Location: Western Africa, between Ghana and Liberia
Area: Almost 325,000 sq km; 69th largest in the world
Slightly smaller than New Mexico
Geography: Except for the capital, most people live along the coastal region
Population: Almost 22 million; 55th largest in the world
HIV/AIDS deaths: 36000 in 2009; 12th highest in the world
UN: 9000 forces present since 2004
Source: CIA Factbook
The national dish of Cote d'Ivoire is fufu. We already tried that once. Well, kinda. Didn't go so well. I decided to try something else this time. Something fun and new and full of potential. Something with a name like chicken and plantain curry. That sounds about right. I did a search for the French version of the name, and got a bunch of sites, in French, that mentioned Cote d'Ivoire. Seemed legit to me!
I was especially excited because it involved a lot of ingredients I have eaten before, but never cooked. Plantains, papayas, sweet potatoes. New, but not scary. Baby steps. Plus, I was able to find everything I needed without going to dozens of stores, which is always a bonus.
I already had all of the ingredients needed for brushing the chicken thighs, which is pretty cool.
|I believe this has already come up before, but groundnut oil is peanut oil.|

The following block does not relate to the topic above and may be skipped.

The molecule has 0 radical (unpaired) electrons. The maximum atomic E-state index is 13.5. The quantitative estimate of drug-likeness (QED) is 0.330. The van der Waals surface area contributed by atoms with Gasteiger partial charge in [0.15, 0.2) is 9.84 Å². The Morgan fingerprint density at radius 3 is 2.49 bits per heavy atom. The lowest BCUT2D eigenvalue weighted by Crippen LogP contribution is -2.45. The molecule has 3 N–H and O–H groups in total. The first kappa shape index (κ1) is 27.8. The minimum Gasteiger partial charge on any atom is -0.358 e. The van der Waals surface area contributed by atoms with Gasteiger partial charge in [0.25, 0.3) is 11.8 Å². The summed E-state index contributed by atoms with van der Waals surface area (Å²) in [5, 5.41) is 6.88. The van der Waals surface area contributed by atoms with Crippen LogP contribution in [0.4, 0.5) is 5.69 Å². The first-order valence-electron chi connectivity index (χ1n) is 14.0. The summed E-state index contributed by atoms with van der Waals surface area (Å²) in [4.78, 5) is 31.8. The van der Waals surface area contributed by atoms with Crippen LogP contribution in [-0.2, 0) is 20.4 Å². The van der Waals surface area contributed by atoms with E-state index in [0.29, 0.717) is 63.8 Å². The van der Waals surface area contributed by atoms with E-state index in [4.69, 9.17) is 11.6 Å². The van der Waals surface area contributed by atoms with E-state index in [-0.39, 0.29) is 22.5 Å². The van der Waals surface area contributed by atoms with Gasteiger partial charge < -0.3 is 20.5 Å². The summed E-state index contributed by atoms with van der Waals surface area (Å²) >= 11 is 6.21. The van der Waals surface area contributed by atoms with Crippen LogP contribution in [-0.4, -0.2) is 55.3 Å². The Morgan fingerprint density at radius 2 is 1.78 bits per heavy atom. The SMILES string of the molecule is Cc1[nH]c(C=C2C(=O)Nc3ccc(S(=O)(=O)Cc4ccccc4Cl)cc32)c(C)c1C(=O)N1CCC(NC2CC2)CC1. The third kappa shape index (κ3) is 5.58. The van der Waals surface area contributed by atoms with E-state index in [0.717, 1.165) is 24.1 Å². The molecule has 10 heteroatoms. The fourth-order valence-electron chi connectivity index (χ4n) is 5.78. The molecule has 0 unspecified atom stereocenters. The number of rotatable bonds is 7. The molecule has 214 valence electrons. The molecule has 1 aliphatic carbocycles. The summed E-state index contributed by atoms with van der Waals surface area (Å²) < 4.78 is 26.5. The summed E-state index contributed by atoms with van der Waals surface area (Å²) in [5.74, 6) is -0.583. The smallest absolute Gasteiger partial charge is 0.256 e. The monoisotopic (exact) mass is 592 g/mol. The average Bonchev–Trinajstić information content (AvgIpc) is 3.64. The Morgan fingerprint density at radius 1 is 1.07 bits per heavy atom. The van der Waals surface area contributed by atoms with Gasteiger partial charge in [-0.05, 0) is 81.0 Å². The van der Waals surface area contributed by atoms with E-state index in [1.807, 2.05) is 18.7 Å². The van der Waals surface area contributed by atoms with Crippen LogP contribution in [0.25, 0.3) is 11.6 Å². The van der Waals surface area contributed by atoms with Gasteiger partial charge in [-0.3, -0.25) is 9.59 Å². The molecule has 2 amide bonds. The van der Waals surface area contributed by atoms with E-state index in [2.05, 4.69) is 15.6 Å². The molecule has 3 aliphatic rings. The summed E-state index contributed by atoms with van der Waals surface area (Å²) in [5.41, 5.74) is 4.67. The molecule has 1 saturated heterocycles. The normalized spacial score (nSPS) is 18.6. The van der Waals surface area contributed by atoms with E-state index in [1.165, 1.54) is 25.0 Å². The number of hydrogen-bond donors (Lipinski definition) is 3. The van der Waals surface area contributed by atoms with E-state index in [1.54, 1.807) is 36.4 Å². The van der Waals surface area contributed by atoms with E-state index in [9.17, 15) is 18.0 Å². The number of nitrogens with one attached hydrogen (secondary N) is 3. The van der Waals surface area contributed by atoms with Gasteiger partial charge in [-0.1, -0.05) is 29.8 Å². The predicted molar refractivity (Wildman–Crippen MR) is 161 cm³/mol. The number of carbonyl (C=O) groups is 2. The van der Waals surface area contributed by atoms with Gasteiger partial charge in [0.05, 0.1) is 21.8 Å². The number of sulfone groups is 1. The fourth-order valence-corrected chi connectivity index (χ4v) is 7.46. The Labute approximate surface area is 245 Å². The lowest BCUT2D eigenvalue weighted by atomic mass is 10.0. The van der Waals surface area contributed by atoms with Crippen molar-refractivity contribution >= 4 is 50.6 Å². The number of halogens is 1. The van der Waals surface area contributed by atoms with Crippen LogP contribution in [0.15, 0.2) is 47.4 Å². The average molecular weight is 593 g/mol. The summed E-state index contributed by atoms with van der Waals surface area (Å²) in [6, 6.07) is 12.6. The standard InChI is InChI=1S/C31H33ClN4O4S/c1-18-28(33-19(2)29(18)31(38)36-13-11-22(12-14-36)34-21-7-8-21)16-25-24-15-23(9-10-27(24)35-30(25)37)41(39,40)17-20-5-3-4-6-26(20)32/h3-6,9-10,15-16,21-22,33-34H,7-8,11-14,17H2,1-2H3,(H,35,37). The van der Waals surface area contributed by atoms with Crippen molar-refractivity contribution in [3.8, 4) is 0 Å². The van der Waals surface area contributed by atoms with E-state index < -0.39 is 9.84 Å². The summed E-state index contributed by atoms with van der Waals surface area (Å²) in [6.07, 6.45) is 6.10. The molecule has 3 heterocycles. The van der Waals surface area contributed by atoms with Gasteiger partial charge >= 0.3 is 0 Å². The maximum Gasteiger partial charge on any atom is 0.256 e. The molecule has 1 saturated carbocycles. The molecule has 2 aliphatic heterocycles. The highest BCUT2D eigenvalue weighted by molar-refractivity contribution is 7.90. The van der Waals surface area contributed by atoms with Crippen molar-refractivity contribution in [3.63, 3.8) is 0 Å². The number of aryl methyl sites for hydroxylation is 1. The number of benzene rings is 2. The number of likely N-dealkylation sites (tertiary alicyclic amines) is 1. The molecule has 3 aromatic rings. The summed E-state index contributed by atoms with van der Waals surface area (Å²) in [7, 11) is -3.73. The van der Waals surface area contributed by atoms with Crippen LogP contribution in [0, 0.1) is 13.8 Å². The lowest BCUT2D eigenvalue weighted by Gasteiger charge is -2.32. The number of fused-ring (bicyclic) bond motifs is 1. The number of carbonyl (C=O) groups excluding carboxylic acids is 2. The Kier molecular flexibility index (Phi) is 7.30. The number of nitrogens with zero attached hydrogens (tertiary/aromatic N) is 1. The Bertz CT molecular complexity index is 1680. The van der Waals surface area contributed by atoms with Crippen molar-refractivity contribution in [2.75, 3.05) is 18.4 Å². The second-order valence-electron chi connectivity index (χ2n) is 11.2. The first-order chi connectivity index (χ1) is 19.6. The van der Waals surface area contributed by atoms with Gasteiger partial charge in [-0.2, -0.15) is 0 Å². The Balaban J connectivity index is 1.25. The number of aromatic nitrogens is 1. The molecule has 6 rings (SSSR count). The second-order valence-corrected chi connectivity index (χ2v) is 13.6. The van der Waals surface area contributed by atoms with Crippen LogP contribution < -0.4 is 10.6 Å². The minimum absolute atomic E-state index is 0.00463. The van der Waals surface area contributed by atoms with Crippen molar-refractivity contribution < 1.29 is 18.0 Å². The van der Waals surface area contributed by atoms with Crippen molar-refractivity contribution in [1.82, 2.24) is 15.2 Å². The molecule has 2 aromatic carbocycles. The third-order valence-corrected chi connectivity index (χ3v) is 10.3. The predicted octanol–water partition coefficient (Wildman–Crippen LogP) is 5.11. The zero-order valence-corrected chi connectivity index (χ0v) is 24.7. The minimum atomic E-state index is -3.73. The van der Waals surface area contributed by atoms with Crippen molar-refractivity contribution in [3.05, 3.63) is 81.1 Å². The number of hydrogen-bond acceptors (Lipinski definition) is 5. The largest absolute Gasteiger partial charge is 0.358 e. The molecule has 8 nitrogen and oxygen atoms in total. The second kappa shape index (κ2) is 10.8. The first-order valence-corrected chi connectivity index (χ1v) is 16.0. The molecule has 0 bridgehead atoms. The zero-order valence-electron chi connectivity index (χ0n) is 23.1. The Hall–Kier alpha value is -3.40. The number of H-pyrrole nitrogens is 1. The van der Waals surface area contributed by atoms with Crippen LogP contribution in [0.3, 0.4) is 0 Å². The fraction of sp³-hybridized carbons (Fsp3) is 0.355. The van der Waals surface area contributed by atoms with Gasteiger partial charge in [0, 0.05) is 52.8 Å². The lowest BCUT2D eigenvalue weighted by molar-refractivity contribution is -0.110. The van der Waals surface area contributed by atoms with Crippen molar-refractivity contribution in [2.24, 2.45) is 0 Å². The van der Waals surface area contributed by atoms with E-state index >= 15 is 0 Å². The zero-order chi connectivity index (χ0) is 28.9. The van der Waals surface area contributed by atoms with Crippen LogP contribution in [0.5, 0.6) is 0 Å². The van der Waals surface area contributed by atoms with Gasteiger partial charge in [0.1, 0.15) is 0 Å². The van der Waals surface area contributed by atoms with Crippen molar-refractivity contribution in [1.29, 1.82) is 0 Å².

|These plantains were huge. And possibly not ripe.|
|Yay sticker reside.|
|Dramatic reading picture taken by my sister.|
|My sister Sarah-Anne and her friend Jason were visiting us, so they got to partake.|
The papayas were fine, but nothing special. Sarah-Anne really liked them. This might just be part of liking papayas in general, though. The plantains were probably the most disappointing part. They were still very tough and hadn't absorbed any flavor. I believe there are two culprits here. One is their gigantic size. I know plantains are usually large, but not always this ridiculous. The other was their level of ripeness. Having them be more aged might have allowed them to give some more of their flavor to the surrounding items as well as picking some up.
The rice was good with some of the juices coming off of the chicken. And the bread was actually quite yummy, although a little hard. Dipping them in olive oil helped. I plan to make them again, just with a little less baking time.
Overall, this was one of the best African dishes we have had. I think some of my complaints could be fixed easily. Cut up the sweet potatoes into smaller pieces, and maybe only have two of them. Smaller, more ripe plantains. Those could also be cut up. And more chicken. Because that part was amazing.
We all left full and happy, so I call that a success. Yay! Now we actually leave the African continent for a little while as we continue our journeys.
Have you had better experiences with including fruit in curries? Any tips to share?
Next time: Croatia